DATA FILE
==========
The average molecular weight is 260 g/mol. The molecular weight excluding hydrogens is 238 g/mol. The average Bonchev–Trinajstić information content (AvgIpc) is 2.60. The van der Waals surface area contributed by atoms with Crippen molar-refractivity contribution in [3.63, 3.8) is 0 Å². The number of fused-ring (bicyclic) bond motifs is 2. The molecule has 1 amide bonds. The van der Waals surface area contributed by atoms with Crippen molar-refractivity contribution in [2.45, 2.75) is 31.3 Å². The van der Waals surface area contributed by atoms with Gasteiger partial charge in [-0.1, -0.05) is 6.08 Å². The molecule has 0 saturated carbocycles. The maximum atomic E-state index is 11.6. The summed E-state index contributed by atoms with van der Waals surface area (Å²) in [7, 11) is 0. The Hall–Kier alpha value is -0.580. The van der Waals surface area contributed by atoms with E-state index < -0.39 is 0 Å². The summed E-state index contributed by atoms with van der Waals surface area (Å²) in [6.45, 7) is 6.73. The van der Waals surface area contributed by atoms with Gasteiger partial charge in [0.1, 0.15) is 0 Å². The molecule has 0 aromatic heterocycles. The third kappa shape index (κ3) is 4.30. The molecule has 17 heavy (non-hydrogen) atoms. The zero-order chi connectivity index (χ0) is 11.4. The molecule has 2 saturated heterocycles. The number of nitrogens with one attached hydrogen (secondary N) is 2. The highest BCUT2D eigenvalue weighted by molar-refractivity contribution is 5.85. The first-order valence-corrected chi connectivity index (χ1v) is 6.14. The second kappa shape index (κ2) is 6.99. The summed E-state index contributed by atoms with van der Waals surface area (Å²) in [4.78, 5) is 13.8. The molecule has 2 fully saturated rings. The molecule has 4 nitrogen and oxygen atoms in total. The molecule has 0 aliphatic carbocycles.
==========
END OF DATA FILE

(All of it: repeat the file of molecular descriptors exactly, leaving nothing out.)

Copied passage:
The average molecular weight is 260 g/mol. The molecular weight excluding hydrogens is 238 g/mol. The average Bonchev–Trinajstić information content (AvgIpc) is 2.60. The van der Waals surface area contributed by atoms with Crippen molar-refractivity contribution in [3.63, 3.8) is 0 Å². The number of fused-ring (bicyclic) bond motifs is 2. The molecule has 1 amide bonds. The van der Waals surface area contributed by atoms with Crippen molar-refractivity contribution in [2.45, 2.75) is 31.3 Å². The van der Waals surface area contributed by atoms with Gasteiger partial charge in [-0.1, -0.05) is 6.08 Å². The molecule has 0 saturated carbocycles. The maximum atomic E-state index is 11.6. The summed E-state index contributed by atoms with van der Waals surface area (Å²) in [7, 11) is 0. The Hall–Kier alpha value is -0.580. The van der Waals surface area contributed by atoms with E-state index < -0.39 is 0 Å². The summed E-state index contributed by atoms with van der Waals surface area (Å²) in [6.45, 7) is 6.73. The van der Waals surface area contributed by atoms with Gasteiger partial charge in [0.1, 0.15) is 0 Å². The molecule has 0 aromatic heterocycles. The third kappa shape index (κ3) is 4.30. The molecule has 17 heavy (non-hydrogen) atoms. The zero-order chi connectivity index (χ0) is 11.4. The molecule has 2 saturated heterocycles. The number of nitrogens with one attached hydrogen (secondary N) is 2. The highest BCUT2D eigenvalue weighted by molar-refractivity contribution is 5.85. The first-order valence-corrected chi connectivity index (χ1v) is 6.14. The second kappa shape index (κ2) is 6.99. The summed E-state index contributed by atoms with van der Waals surface area (Å²) in [4.78, 5) is 13.8. The molecule has 2 fully saturated rings. The molecule has 4 nitrogen and oxygen atoms in total. The molecule has 0 aliphatic carbocycles.